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Eleazar (son of Aaron)

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Eleazar (Hebrew: אלעזר, ʼElʻāzār; "Name means::God has helped") (Born::2481 AM–fl. Flourit::1 Av 2552 AM–ca. Died::2580 AM) was the third son of Aaron and the second high priest of Israel.

Life and family

Eleazar was born in Egypt, son of Aaron and Elisheba. Concerning his own marriage, the Bible says only that he married "one of the daughters of Putiel." (Exodus 6:25 ) This Putiel is not identified further in the Bible, and could have been a Levite or a member of any other tribe of Israel. Eleazar's marriage likely took place before the Exodus, perhaps in Married::2512 AM, because his only named son, Phinehas, is listed before the description of the Ten Plagues.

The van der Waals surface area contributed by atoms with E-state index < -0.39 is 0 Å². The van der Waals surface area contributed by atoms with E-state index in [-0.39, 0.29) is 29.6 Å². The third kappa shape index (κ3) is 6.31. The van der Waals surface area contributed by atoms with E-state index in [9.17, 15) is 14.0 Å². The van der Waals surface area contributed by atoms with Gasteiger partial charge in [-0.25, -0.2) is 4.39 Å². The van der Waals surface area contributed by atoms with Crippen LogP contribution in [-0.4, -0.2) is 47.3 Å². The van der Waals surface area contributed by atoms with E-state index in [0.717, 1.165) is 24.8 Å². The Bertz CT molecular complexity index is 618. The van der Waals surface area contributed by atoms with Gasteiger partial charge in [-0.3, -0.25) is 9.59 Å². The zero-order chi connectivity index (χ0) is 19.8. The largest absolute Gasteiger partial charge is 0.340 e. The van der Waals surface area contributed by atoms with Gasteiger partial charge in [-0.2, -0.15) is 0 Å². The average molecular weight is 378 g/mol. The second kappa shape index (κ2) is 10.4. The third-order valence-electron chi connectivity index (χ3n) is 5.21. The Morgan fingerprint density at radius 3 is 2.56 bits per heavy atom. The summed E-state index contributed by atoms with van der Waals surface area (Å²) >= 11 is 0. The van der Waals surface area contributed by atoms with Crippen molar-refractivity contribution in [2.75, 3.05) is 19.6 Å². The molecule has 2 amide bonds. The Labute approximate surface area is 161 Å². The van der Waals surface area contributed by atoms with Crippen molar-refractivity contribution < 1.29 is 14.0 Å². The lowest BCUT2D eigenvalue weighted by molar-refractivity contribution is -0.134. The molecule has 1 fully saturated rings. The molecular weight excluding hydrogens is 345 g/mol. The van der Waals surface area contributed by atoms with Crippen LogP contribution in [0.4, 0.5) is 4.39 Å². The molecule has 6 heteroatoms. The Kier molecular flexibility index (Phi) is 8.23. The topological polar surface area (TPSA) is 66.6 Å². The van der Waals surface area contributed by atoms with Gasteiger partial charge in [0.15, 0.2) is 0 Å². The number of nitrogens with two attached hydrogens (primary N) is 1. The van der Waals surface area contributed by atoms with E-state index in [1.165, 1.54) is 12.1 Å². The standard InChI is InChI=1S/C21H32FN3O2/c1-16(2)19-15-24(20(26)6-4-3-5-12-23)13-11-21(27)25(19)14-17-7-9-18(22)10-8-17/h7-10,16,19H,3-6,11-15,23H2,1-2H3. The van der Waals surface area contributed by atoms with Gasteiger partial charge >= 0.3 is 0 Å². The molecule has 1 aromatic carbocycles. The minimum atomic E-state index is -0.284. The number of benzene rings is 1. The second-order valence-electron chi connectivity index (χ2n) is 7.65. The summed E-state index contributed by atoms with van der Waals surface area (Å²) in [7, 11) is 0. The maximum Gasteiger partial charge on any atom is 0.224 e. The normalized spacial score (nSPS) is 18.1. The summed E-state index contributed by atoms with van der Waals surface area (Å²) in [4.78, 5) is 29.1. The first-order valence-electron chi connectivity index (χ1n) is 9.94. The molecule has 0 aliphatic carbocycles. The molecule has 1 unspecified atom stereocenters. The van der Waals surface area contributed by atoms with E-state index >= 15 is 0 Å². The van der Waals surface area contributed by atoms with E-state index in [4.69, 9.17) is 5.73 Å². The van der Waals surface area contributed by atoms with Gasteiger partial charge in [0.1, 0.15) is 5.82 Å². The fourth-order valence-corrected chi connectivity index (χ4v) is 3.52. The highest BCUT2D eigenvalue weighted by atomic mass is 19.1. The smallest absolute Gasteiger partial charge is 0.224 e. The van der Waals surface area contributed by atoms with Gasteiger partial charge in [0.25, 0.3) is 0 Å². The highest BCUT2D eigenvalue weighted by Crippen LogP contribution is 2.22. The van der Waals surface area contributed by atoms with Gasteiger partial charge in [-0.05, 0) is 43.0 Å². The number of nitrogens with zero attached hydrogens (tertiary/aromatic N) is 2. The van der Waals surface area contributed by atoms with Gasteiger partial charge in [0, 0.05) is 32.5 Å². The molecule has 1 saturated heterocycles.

Eleazar had two elder brothers, Nadab and Abihu, and one younger brother, Ithamar.

Career

Eleazar was consecrated as a priest, along with his three brothers, on {{#show:Tabernacle|?Dedicated}}, the day of the dedication of the Tabernacle. On the tenth day of their careers, Nadab and Abihu were incinerated when they offered holy incense using strange or common fire, instead of the perpetual fire from the bronze altar. Thus Eleazar became the senior surviving son of Aaron.[1][2][3][4]